U.S. and allied sanctions, although initially painful, have grown leaky or impotent with overuse and no longer impress the Kremlin. Russian diplomats attend international negotiations on Syria, Ukraine, arms control, and other issues with instructions to stall any real agreement, thereby buying their country time to strengthen its ground position. Russia has also mastered the art of exploiting divisions in and between the United States and allied countries, thwarting their efforts at crafting a coherent counter-strategy. (The biggest proof was the Trump administration positions with regards to the EU several attempts to bring the US back in to harden both positions and to counter Putin’s hegemony on Crimea)
The mood inside Russia: Despite Putin’s power moves abroad, 20 years of failing to invest in Russia’s modernization may be catching up with him. In 2019, Russia’s GDP growth was an anemic 1.3 percent. This year, the coronavirus pandemic and the free fall in oil prices could result in a significant economic contraction. International sanctions deter serious foreign investment in Russia from most countries except China. Putin’s insistence on tight state control and on the renationalization of key sectors of the economy has suppressed innovation and diversification. Russia’s roads, rails, schools, and hospitals are crumbling. Its citizens have grown restive as promised infrastructure spending never appears, and their taxes and the retirement age are going up. Corruption remains rampant, and Russians’ purchasing power continues to shrink. In polls conducted in the country by the Levada Center last year, 59 percent of respondents supported “decisive, comprehensive change,” up from 42 percent in 2017. A staggering 53 percent of 18- to 24-year-olds said they wanted to emigrate, the highest number since 2009.
Putin, meanwhile, is not going anywhere. A fourth-term president barred from running in the next election, set for 2024, he is technically a lame duck. But the Russian parliament and the Constitutional Court have already rubber-stamped constitutional amendments allowing him to run for two more six-year terms and potentially stay in power through 2036. To give the process a veneer of legitimacy, Putin announced a national referendum on the amendments before the coronavirus pandemic put those plans on hold. Another Levada poll, from March of this year, found that only 48 percent of Russians supported extending Putin’s term, with 47 percent opposed, and 50 percent of those surveyed said they favored alternation of power and new faces in politics. Given those figures, Putin may reconsider holding the referendum at all. The similitude of his known allies China Xi Jinping till 2049 and Turkey Erdogan till 2030 is quite staggering.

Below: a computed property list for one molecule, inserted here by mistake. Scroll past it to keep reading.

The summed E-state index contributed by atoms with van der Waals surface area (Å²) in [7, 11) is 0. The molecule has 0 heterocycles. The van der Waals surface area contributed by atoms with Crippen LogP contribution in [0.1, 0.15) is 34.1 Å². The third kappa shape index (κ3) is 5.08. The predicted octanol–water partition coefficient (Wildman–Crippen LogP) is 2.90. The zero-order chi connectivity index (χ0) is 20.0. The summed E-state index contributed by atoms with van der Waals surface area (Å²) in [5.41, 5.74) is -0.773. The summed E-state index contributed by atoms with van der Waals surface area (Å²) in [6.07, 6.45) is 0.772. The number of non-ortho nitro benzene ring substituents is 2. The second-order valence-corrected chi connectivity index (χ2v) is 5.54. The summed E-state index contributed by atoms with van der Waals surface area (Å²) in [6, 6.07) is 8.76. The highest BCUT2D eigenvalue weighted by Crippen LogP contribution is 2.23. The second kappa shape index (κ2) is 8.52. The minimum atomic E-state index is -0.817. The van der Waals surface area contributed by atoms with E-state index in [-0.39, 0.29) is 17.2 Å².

More generally, the air of resignation and cynicism inside Russia today is reminiscent of past eras when Kremlin leaders focused too much on adventures abroad and too little on their own people’s welfare, including the stagnant 1980s. The difference is that Putin still has money to throw around. Russia’s two financial crises in the 1990s—and the need to keep his capos fat and happy—incentivized him to maintain a large rainy-day fund. Russia currently has $150 billion in its National Wealth Fund and more than $550 billion overall in gold and foreign reserves. It remains to be seen how much of this money Putin is willing to spend to support Russia’s health system and the country’s economic recovery from the coronavirus. Russians may prove less patient this time around if the pandemic hits their country hard and the oligarchs get bailouts while average Russians get empty promises and overflowing hospitals.
The one lesson Putin appears to have learned from the Cold War is that U.S. President Ronald Reagan successfully bankrupted the Soviet Union by forcing a nuclear arms race. Not wanting Russia to suffer the same fate, he is eager to extend the 2010 New START treaty, which limits U.S. and Russian long-range nuclear weapons systems and is set to expire in 2021. (As stated in Part 1)
American and European support for Ukraine have prevented its collapse or complete dismemberment, but the war in the Donbas continues, with Ukrainians dying almost every day. Russia has actually agreed to terms for its withdrawal from the Donbas, in contrast to the situation in Crimea, as laid out in the Minsk agreements of 2014 and 2015.
There was no consistent diplomatic effort from Washington, Kyiv, Berlin, and Paris to implement the deal and pressure Putin to follow through. Instead, Putin has stalled and divided them, and key European leaders have blocked the United States from participating directly in the talks, against Ukraine’s wishes.
In Syria, Putin saw an opportunity to support Bashar El Assad (A fellow autocrat) under pressure from his people while protecting and extending Russia’s regional influence. By doing this Russia’s military intervention ensured the survival of Bashar El Assad.
Also, Russia’s recent inroads in Libya, where it is supporting the forces of General Khalifa Haftar with weapons and advice, demonstrate that its appetite in the region is not sated.
By labelling as “foreign agents” any Russian nongovernmental organizations with collaborative programs with liberal democracies, he has cut off foreign (Mainly U.S.) contact with Russian civil society activists, political opponents, doctors, journalists, and many others except for the weak or in necessity countries such as Iran, Lebanon, Syria, etc... He also closed down most academic exchanges with most of the European countries in addition to the U.S. The clampdown has worked exactly as he intended: fewer Russians know people abroad. It is believed that the Russian community in UAE has shrunk substantially too.
What will be the position of Lebanon towards Putin’s regime?
How will Lebanon work the FP relation with Putin’s Russia?
What are the areas in which Lebanon has interests in (Economical, Military and Education)?